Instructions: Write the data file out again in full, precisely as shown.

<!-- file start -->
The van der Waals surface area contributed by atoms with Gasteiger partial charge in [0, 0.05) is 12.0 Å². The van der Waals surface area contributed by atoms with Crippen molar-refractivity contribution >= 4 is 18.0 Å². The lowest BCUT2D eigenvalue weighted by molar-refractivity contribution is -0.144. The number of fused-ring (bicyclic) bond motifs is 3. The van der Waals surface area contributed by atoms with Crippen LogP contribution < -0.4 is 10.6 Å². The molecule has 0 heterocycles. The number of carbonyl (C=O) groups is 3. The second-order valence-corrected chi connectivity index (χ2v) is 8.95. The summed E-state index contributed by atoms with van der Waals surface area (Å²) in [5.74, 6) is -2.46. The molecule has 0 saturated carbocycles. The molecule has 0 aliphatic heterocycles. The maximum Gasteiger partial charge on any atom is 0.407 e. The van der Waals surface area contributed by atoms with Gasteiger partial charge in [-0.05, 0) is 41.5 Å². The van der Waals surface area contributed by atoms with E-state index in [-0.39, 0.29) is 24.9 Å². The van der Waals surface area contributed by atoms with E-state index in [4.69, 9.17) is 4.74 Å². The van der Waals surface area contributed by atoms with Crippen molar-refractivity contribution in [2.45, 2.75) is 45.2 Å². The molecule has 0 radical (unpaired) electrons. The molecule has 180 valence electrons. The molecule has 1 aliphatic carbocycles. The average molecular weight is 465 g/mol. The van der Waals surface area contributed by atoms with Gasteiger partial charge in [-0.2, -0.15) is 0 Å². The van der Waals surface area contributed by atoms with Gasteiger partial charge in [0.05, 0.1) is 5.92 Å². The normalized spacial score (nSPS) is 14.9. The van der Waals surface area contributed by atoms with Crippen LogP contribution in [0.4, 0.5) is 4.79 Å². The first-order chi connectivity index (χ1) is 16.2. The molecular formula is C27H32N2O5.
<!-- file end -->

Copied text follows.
The van der Waals surface area contributed by atoms with Gasteiger partial charge in [0, 0.05) is 12.0 Å². The van der Waals surface area contributed by atoms with Crippen molar-refractivity contribution >= 4 is 18.0 Å². The lowest BCUT2D eigenvalue weighted by molar-refractivity contribution is -0.144. The number of fused-ring (bicyclic) bond motifs is 3. The van der Waals surface area contributed by atoms with Crippen LogP contribution < -0.4 is 10.6 Å². The molecule has 0 heterocycles. The number of carbonyl (C=O) groups is 3. The second-order valence-corrected chi connectivity index (χ2v) is 8.95. The summed E-state index contributed by atoms with van der Waals surface area (Å²) in [5.74, 6) is -2.46. The molecule has 0 saturated carbocycles. The molecule has 0 aliphatic heterocycles. The maximum Gasteiger partial charge on any atom is 0.407 e. The van der Waals surface area contributed by atoms with Gasteiger partial charge in [-0.05, 0) is 41.5 Å². The van der Waals surface area contributed by atoms with E-state index in [-0.39, 0.29) is 24.9 Å². The van der Waals surface area contributed by atoms with E-state index in [4.69, 9.17) is 4.74 Å². The van der Waals surface area contributed by atoms with Crippen molar-refractivity contribution in [2.45, 2.75) is 45.2 Å². The molecule has 0 radical (unpaired) electrons. The molecule has 180 valence electrons. The molecule has 1 aliphatic carbocycles. The average molecular weight is 465 g/mol. The van der Waals surface area contributed by atoms with Gasteiger partial charge in [-0.2, -0.15) is 0 Å². The van der Waals surface area contributed by atoms with Gasteiger partial charge in [0.05, 0.1) is 5.92 Å². The normalized spacial score (nSPS) is 14.9. The van der Waals surface area contributed by atoms with Crippen LogP contribution in [0.4, 0.5) is 4.79 Å². The first-order chi connectivity index (χ1) is 16.2. The molecular formula is C27H32N2O5.